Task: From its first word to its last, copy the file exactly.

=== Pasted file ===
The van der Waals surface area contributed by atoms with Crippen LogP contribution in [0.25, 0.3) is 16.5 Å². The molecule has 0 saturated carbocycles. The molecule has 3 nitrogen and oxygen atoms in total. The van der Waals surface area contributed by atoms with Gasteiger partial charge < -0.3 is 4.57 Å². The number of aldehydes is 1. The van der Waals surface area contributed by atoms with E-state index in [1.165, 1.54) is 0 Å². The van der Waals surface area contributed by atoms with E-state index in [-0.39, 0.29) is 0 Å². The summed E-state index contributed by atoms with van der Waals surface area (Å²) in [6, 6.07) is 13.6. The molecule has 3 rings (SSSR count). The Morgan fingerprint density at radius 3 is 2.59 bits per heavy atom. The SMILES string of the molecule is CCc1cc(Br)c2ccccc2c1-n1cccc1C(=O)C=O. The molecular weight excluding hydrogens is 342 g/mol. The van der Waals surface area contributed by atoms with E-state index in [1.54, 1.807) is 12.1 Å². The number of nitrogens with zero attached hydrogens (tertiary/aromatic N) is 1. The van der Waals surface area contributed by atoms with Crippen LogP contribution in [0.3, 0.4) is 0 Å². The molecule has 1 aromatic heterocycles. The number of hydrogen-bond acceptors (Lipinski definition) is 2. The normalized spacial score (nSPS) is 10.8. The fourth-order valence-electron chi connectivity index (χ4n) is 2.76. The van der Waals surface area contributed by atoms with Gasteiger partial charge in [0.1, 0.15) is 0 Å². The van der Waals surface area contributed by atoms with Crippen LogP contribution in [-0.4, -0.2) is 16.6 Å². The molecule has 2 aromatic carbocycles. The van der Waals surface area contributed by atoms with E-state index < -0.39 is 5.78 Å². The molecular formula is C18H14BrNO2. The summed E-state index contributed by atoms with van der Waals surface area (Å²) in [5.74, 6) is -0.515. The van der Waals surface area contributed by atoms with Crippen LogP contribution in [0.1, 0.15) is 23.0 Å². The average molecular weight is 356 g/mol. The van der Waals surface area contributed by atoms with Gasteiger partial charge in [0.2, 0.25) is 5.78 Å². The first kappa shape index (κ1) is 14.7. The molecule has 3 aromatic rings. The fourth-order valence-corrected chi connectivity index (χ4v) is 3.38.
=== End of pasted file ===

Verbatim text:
The van der Waals surface area contributed by atoms with Crippen LogP contribution in [0.25, 0.3) is 16.5 Å². The molecule has 0 saturated carbocycles. The molecule has 3 nitrogen and oxygen atoms in total. The van der Waals surface area contributed by atoms with Gasteiger partial charge < -0.3 is 4.57 Å². The number of aldehydes is 1. The van der Waals surface area contributed by atoms with E-state index in [1.165, 1.54) is 0 Å². The van der Waals surface area contributed by atoms with E-state index in [-0.39, 0.29) is 0 Å². The summed E-state index contributed by atoms with van der Waals surface area (Å²) in [6, 6.07) is 13.6. The molecule has 3 rings (SSSR count). The Morgan fingerprint density at radius 3 is 2.59 bits per heavy atom. The SMILES string of the molecule is CCc1cc(Br)c2ccccc2c1-n1cccc1C(=O)C=O. The molecular weight excluding hydrogens is 342 g/mol. The van der Waals surface area contributed by atoms with E-state index in [1.54, 1.807) is 12.1 Å². The number of nitrogens with zero attached hydrogens (tertiary/aromatic N) is 1. The van der Waals surface area contributed by atoms with Crippen LogP contribution in [0.3, 0.4) is 0 Å². The molecule has 1 aromatic heterocycles. The number of hydrogen-bond acceptors (Lipinski definition) is 2. The normalized spacial score (nSPS) is 10.8. The fourth-order valence-electron chi connectivity index (χ4n) is 2.76. The van der Waals surface area contributed by atoms with Gasteiger partial charge in [0.1, 0.15) is 0 Å². The van der Waals surface area contributed by atoms with Crippen LogP contribution in [-0.4, -0.2) is 16.6 Å². The molecule has 2 aromatic carbocycles. The van der Waals surface area contributed by atoms with E-state index < -0.39 is 5.78 Å². The molecular formula is C18H14BrNO2. The summed E-state index contributed by atoms with van der Waals surface area (Å²) in [5.74, 6) is -0.515. The van der Waals surface area contributed by atoms with Crippen LogP contribution in [0.1, 0.15) is 23.0 Å². The average molecular weight is 356 g/mol. The van der Waals surface area contributed by atoms with Gasteiger partial charge in [0.2, 0.25) is 5.78 Å². The first kappa shape index (κ1) is 14.7. The molecule has 3 aromatic rings. The fourth-order valence-corrected chi connectivity index (χ4v) is 3.38.